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Operator [22]

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Our next question comes from Paul Lejuez from Citi.

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Unidentified Analyst, [23]

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This is [Kelly] on for Paul. I just want to go back to the $5 test for a minute just to understand this a little bit better. So what happened in the overall store when you deduced the higher price point on the $5 net of products? And then if it was good, did -- what it do to basket? Do you still see strength in the $1 to $4 category?

And then secondly, just on the Ten Below concept, you mentioned that you are going to be adding that to a store along with some of the $5 net tests. Is that something that you're -- a tool that you're going to utilize going forward to sort of offset some of these tariffs?

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Joel D. Anderson, Five Below, Inc. - President, CEO & Director [24]

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Yes. In the $5 tests, I mean, at the end of the day, 3 things happened. One, we had an elasticity learnings, and those, Kelly, actually played out pretty consistent with what we expected, meaning there was a little degradation but not a lot.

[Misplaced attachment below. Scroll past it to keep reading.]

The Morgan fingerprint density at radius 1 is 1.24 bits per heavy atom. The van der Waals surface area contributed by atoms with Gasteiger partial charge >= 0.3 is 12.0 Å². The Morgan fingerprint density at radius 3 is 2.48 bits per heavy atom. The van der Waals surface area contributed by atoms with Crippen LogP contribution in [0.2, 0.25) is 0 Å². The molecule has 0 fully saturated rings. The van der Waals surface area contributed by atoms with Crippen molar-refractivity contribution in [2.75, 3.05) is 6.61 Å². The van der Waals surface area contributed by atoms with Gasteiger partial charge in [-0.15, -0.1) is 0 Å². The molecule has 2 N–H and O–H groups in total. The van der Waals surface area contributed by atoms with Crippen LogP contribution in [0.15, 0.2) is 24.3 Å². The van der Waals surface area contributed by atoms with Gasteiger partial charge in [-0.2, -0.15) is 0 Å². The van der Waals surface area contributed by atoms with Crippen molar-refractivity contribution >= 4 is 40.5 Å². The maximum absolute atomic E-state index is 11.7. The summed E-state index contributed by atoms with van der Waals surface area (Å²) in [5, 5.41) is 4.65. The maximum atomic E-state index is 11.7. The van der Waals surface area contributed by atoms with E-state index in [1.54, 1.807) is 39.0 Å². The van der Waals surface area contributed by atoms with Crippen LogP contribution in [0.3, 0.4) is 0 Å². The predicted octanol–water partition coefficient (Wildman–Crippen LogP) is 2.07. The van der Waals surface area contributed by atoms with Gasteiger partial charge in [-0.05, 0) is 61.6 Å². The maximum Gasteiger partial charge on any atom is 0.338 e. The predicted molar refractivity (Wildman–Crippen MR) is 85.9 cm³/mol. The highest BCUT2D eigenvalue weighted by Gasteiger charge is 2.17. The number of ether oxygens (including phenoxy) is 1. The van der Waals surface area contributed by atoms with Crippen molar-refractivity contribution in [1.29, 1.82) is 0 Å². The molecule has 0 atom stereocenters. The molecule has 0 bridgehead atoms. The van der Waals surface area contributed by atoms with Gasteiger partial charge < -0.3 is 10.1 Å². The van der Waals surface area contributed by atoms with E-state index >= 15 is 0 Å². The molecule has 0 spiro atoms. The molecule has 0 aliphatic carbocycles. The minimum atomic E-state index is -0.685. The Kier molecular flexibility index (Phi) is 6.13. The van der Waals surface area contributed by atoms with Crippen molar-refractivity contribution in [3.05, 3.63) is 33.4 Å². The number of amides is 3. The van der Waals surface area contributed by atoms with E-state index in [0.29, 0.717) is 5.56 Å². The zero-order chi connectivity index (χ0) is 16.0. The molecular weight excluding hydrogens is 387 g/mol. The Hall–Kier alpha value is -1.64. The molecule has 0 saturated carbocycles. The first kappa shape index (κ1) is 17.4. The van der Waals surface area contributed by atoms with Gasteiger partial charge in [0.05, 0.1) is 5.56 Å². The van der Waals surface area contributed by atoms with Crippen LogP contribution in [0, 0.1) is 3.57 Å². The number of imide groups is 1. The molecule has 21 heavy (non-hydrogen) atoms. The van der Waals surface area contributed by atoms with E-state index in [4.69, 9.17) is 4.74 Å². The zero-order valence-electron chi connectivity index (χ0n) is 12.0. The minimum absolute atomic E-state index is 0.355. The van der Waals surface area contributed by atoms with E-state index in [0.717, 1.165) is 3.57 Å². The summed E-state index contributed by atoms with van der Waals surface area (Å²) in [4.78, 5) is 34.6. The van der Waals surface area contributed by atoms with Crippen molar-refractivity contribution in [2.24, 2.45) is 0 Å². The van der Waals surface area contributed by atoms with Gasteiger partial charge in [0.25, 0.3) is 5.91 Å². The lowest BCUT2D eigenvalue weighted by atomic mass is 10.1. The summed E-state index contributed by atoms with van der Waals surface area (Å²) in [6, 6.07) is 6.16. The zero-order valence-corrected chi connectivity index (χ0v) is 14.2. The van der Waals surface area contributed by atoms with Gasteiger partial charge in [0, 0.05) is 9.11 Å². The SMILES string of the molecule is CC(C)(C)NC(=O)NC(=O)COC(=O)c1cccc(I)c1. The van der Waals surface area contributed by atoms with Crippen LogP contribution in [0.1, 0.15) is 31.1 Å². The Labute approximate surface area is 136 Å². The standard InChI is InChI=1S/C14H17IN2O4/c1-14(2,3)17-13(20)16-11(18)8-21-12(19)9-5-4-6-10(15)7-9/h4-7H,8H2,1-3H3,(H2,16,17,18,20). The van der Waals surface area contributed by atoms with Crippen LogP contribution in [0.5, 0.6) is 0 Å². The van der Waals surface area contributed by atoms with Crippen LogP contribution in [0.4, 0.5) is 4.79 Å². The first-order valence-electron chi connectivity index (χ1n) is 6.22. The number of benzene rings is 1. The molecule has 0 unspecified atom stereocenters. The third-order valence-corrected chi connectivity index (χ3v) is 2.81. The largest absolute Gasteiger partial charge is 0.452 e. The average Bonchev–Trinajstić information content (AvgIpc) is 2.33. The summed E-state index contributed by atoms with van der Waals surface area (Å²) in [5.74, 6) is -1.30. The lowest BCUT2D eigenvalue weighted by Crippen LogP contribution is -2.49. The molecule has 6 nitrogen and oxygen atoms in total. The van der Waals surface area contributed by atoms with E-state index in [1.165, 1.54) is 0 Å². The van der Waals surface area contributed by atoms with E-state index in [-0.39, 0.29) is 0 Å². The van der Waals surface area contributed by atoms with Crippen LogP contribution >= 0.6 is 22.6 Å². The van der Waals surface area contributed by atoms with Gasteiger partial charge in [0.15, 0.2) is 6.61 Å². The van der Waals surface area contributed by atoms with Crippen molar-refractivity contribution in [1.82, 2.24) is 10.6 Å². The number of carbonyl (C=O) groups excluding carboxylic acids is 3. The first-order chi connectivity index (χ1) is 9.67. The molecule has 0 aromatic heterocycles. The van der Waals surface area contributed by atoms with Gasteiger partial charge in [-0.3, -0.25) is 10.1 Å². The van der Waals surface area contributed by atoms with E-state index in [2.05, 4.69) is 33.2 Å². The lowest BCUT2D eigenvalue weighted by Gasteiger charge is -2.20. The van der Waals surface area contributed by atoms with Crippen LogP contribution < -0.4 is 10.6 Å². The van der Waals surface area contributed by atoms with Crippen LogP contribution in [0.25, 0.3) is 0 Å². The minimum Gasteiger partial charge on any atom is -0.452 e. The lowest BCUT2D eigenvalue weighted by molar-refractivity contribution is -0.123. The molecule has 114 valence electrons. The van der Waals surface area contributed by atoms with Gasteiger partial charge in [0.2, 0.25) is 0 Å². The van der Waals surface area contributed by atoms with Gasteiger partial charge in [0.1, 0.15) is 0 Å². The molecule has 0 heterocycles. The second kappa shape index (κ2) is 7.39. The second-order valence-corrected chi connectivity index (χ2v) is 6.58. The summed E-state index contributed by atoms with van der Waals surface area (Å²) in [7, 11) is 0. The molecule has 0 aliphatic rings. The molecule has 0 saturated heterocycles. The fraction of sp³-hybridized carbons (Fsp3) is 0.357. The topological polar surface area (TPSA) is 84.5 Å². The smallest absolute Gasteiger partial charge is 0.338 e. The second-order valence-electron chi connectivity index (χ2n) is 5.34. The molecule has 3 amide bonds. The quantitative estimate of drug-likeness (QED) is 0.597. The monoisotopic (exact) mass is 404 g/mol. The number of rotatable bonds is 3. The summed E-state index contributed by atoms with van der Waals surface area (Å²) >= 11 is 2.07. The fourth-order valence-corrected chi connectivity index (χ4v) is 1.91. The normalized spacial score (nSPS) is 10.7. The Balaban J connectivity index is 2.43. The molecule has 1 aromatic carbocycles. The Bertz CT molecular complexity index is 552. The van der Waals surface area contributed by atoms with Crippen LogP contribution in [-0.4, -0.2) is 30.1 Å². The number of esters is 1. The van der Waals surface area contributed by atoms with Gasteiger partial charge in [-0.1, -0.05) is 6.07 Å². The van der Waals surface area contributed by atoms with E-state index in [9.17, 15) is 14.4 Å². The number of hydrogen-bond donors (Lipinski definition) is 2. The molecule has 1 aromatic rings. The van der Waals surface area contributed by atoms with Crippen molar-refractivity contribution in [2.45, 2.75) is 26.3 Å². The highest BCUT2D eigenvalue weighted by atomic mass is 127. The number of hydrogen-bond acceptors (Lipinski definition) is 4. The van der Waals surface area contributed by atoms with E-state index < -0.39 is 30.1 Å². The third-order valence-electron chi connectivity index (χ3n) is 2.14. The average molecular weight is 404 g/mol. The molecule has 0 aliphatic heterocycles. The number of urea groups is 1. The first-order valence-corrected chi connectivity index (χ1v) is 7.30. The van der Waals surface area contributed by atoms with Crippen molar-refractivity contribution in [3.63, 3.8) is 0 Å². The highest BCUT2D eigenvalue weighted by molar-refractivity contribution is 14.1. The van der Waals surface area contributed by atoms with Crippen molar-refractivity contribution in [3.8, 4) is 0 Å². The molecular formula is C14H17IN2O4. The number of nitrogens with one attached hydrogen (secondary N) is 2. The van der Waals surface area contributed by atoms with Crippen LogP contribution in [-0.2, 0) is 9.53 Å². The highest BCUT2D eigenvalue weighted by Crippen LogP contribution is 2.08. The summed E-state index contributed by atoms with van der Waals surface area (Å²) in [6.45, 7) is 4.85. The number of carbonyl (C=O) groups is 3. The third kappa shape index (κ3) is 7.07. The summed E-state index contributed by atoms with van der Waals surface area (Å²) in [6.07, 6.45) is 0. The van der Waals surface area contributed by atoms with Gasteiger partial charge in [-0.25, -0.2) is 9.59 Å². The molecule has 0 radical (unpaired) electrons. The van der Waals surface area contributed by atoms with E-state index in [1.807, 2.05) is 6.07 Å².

Secondly, we really studied the customer response, and what we really heard is they still appreciated our value and could really see the value, and that's a good thing, right? There is -- we have a wide gap of value and despite raising the prices slightly, they still saw the value.

The third was we had a lot of communication learnings. And really, what the customer said to us is be transparent with us, and they really challenged us to eliminate the absolutes and bring the -- this world of social media, we got to bring the customer on the journey with us. And by absolutes, I mean things like everything, never ever.

And so -- I think the medallion's a good example of that where we've started to modify that away from the word everything. But most importantly, the customer saw value and that is why the elasticity still fell within the range we expected.

And as for Ten Below, I think what I was trying to say there is, look, we've been playing offense with the Ten Below concept for a couple of years now. We started working on that long before tariffs. And it's through a lot of those learnings of the Ten Below store within a store test that really amplify how much the customer appreciates our value. And so we will use that to look at the strategies we use for communicating that value and we're kind of implementing that in these $5-plus test stores as we make sure we get it right with the customer.